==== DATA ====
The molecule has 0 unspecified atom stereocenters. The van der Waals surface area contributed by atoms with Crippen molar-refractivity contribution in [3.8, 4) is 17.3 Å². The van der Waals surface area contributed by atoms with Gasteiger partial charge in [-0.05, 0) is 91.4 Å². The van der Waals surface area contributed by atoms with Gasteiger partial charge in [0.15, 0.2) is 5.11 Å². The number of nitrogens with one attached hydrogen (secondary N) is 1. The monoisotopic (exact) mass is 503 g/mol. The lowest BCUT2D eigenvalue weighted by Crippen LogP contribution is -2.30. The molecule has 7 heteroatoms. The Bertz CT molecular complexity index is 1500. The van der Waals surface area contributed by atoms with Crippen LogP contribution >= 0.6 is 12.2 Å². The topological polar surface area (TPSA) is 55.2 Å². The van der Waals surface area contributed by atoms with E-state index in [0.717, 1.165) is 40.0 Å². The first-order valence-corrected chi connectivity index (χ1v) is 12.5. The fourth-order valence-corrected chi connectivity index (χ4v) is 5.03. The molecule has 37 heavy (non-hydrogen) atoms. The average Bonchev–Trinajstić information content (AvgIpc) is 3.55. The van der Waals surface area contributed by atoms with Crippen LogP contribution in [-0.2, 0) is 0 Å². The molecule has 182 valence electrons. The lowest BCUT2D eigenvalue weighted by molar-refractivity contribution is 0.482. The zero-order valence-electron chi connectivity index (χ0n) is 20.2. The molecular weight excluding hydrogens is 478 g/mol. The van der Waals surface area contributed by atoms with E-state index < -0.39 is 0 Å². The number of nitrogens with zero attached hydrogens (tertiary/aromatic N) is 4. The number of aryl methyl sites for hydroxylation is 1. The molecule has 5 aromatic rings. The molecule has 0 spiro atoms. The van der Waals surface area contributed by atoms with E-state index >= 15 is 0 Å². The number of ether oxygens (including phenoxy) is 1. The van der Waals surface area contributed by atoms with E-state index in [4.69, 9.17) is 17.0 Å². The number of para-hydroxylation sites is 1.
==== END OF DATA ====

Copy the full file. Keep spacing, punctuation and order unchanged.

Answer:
The molecule has 0 unspecified atom stereocenters. The van der Waals surface area contributed by atoms with Crippen molar-refractivity contribution in [3.8, 4) is 17.3 Å². The van der Waals surface area contributed by atoms with Gasteiger partial charge in [-0.05, 0) is 91.4 Å². The van der Waals surface area contributed by atoms with Gasteiger partial charge in [0.15, 0.2) is 5.11 Å². The number of nitrogens with one attached hydrogen (secondary N) is 1. The monoisotopic (exact) mass is 503 g/mol. The lowest BCUT2D eigenvalue weighted by Crippen LogP contribution is -2.30. The molecule has 7 heteroatoms. The Bertz CT molecular complexity index is 1500. The van der Waals surface area contributed by atoms with Crippen LogP contribution >= 0.6 is 12.2 Å². The topological polar surface area (TPSA) is 55.2 Å². The van der Waals surface area contributed by atoms with E-state index in [0.717, 1.165) is 40.0 Å². The first-order valence-corrected chi connectivity index (χ1v) is 12.5. The fourth-order valence-corrected chi connectivity index (χ4v) is 5.03. The molecule has 37 heavy (non-hydrogen) atoms. The average Bonchev–Trinajstić information content (AvgIpc) is 3.55. The van der Waals surface area contributed by atoms with Crippen LogP contribution in [-0.2, 0) is 0 Å². The molecule has 182 valence electrons. The lowest BCUT2D eigenvalue weighted by molar-refractivity contribution is 0.482. The zero-order valence-electron chi connectivity index (χ0n) is 20.2. The molecular weight excluding hydrogens is 478 g/mol. The van der Waals surface area contributed by atoms with E-state index < -0.39 is 0 Å². The number of nitrogens with zero attached hydrogens (tertiary/aromatic N) is 4. The number of aryl methyl sites for hydroxylation is 1. The molecule has 5 aromatic rings. The molecule has 0 spiro atoms. The van der Waals surface area contributed by atoms with E-state index >= 15 is 0 Å². The number of ether oxygens (including phenoxy) is 1. The van der Waals surface area contributed by atoms with E-state index in [4.69, 9.17) is 17.0 Å². The number of para-hydroxylation sites is 1.